When I was fundraising for my company 15 years ago, I was told to never say the words “social responsibility” and “business” in the same sentence. Thankfully, in the ensuing years, corporate foundations and social responsibility have become a given for innovative companies. But astoundingly, 54 years after the United States passed the Equal Pay Act, women still do not have pay parity with men, especially women of color.
Recently, the current U.S. Administration halted the equal pay data collection rule, which aimed to help close the wage gap by having large companies report what they pay employees by race and gender. The White House argued that this would put too large a burden on businesses. Whether you agree or not, it’s clear something must be done, and we should not wait for the government to take the lead. The private sector has a fundamental responsibility to address this issue. We can, and should, look at our pay structures and ensure that they are equitable for all people.
Equal pay is a human right; it should be a given, not a favor. This should be reason enough to make it happen, but equal pay is also good business. Countless studies have shown that equal pay for women would add billions of dollars to the American economy. Studies have also proven that companies that have women in leadership positions outperform those that do not; and equal pay could cut poverty rates in half, helping the most vulnerable.
Every business needs to take a hard look at their compensation levels and, if there are wage discrepancies, take action. We also need to get more women into executive positions. Be aware of how cultural differences also play into the disparity. Women are less likely to ask for promotions or raises, which must be taken into account so that compensation levels do not become even more skewed in favor of men.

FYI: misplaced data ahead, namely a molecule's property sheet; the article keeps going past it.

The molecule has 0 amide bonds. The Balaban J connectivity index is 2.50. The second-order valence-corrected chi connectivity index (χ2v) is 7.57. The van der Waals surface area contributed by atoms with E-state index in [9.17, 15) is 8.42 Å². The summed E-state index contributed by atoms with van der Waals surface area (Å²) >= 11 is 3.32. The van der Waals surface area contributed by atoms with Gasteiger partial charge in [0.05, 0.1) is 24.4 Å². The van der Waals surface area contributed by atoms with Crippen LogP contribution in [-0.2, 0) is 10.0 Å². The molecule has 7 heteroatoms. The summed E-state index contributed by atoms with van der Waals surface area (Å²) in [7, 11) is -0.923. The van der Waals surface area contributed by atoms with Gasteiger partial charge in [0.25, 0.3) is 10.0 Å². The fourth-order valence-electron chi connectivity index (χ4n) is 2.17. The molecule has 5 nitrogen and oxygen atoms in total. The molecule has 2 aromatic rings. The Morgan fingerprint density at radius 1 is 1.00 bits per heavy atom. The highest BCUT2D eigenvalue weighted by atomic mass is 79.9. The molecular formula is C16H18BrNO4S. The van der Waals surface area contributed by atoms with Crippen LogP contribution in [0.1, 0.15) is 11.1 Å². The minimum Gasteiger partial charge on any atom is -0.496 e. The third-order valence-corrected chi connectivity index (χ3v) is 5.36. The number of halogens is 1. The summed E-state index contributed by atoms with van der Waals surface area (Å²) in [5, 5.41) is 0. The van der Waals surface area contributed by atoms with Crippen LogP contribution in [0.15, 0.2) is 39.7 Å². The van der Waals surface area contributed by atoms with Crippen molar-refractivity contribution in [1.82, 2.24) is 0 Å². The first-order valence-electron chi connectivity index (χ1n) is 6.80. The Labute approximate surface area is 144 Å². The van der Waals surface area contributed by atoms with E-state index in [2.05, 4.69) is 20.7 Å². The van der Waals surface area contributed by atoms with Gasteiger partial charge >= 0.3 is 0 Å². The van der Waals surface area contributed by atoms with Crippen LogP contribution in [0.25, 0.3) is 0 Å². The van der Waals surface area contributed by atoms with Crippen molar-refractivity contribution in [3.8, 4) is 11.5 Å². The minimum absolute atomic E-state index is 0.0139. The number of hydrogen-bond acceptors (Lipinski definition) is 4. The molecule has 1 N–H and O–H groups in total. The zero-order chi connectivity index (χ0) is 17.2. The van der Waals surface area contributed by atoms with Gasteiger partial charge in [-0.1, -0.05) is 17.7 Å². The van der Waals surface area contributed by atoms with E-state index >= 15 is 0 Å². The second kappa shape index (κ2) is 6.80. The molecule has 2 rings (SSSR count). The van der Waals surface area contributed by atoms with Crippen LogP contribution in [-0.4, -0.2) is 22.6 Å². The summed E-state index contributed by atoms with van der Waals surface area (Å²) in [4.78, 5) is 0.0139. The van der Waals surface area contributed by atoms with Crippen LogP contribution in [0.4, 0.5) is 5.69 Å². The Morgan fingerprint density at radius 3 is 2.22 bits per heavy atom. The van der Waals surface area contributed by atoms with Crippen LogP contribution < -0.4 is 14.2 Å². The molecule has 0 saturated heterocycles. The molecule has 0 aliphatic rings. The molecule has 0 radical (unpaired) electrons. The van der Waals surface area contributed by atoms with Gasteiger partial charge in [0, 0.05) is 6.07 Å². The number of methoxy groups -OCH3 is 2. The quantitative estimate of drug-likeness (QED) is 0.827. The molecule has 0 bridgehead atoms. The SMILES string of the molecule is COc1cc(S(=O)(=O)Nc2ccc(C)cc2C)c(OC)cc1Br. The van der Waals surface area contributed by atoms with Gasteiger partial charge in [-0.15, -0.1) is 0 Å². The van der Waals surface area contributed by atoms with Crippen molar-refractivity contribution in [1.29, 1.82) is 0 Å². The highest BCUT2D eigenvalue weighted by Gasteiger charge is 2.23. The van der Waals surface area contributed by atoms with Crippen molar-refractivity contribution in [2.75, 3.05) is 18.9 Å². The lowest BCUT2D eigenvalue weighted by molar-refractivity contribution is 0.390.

Additionally, we must acknowledge — and shatter — the antiquated stereotypes that impact women’s equality. Let’s start with the stereotype that feminists hate men. We don’t. We detest inequality. Equality makes the world a better place — for men and women.
Women also need to challenge the behaviors in themselves that have contributed to holding them back. This year, our Foundation launched a global campaign encouraging women to Embrace Ambition. To this day, ambition is often celebrated in a man and disdained in a woman. As a result, many women go to great lengths to hide theirs. Women must be able to express their ambition and not be judged as aggressive or “not team players.”
In short, it’s going to take hard work and commitment on behalf of businesses to ensure that their employees are paid and treated equally. We cannot be complacent on this issue, because there are so many contributing factors to pay inequality that it necessitates constant reassessment. If businesses want to realize their full potential as corporate citizens, this is a necessary step forward for everyone.
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